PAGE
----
The basilisk is one the mythological beings associated with Lammas.  Depending on which account of the basilisk you credit, this mythological beings size ranges from over 100ft long in Harry Potter, to not more than 3ft in length according to Pliny the Elder of ancient Rome.  In all descriptions, basilisk is an extraordinarily deadly creature whose glance would turn whoever it gazed upon to stone.    In some accounts the basilisk’s glance would even kill itself if it gazed into a reflective surface.  Turning-to-stone-with-a-gaze is the theme of mythological snakes, serpents and their derivatives — think of Medusa and the gorgon. 

Basilisk’s magical properties were linked with alchemy.   Combining basilisk blood with human  blood, red copper and a special vinegar was said to be able to convert copper into gold, while basilisk ashes supposed could convert silver into gold.

In his written accounts about the natural world, Pliny the Elder in 79 AD described the basilisk:

“being not more than twelve fingers in length. It has a white spot on the head, strongly resembling a sort of diadem. When it hisses, all the other serpents fly from it: and it does not advance its body, like the others, by a succession of folds, but moves along upright and erect upon the middle. It destroys all shrubs, not only by its contact, but those even that it has breathed upon; it burns up all the grass, too, and breaks the stones, so tremendous is its noxious influence.”

According to Cantabrian mythology the ancient basilisk disappeared from most of the Earth but still lives in Cantabria, although it is rare to see it.  This animal is born from an egg laid by an old cock just before his death on a clear night, under a full moon exactly at midnight.  Within a few days, the egg shell, which is not hard, but rather soft and leathery, is opened by the strange creature that already has all the features of an adult:  legs, beak, cockscomb, and reptilian body. The weasel is the only animal that can face and even attack it.  It can only be killed with the crowing of a rooster, so, until very recent times, travelers carried a rooster when they ventured into areas where basilisk were reputed to live.  According the Pliny the basilisk could also be killed by a weasel.  Some accounts credit the weasel’s deadly effect on the mythical basilisk to its odor, while other compare the weasel’s effect to that of a mongoose on a king cobra.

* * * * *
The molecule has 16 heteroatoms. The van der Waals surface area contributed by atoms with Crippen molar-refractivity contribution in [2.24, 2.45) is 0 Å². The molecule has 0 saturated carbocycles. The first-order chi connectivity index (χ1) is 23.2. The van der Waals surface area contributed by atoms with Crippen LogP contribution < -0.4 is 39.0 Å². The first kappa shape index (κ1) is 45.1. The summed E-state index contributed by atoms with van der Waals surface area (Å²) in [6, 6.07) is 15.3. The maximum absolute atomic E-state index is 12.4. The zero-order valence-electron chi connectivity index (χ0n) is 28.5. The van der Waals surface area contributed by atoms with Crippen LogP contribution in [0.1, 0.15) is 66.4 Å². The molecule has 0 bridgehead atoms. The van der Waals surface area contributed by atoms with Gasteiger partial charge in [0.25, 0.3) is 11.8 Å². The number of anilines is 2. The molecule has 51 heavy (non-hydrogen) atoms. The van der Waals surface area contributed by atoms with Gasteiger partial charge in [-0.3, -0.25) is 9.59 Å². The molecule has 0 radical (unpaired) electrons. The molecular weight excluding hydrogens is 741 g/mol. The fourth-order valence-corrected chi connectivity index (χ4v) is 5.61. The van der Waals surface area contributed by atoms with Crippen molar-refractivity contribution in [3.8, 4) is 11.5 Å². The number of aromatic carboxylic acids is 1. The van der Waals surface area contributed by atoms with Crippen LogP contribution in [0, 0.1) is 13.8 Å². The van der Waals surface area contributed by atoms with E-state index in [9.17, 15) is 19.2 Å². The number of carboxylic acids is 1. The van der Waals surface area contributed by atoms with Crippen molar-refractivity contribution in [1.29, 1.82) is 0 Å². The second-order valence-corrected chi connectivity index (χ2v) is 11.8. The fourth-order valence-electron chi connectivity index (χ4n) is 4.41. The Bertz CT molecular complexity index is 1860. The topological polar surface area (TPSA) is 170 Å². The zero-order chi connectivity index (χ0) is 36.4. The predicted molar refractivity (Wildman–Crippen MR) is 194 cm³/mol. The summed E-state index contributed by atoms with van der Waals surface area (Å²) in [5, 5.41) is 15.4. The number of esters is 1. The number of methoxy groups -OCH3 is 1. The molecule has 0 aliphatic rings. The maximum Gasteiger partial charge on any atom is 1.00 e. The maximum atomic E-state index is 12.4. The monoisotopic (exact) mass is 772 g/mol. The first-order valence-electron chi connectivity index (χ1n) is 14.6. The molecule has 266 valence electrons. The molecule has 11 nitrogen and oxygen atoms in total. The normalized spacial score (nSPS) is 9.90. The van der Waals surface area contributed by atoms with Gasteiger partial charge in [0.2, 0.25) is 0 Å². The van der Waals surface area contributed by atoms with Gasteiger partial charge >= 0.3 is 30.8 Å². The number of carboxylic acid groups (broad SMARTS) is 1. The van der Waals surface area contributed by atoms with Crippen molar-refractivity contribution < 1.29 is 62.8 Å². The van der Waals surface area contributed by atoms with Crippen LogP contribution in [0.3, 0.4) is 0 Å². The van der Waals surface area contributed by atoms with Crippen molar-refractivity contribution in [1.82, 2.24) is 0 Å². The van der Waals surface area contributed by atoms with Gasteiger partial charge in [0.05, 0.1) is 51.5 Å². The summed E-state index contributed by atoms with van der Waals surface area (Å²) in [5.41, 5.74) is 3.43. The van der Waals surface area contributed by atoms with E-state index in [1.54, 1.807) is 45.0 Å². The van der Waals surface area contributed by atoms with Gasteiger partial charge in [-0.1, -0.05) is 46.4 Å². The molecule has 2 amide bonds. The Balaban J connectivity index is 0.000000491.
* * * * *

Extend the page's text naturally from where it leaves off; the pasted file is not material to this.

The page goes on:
So toxic and dangerous was the basilisk that if a man on horseback killed one with a spear, the poison would run up the weapon and kill not only the rider but the horse, as well.   Stories gradually added to the basilisk’s deadly capabilities, such as describing it as a larger beast, capable of breathing fire and killing with the sound of its voice.  The basilisk is also the guardian creature and traditional symbol of the Swiss city Basel.

About the Author

When not writing for Ravenhawks, Kamberlyn works with clients seeking a more spiritually centered life.  In her work, she helps people realize the relationship, career and finances that belongs to their soul.  She can be found on KEEN at Kamberlyn Divine Love or through her website,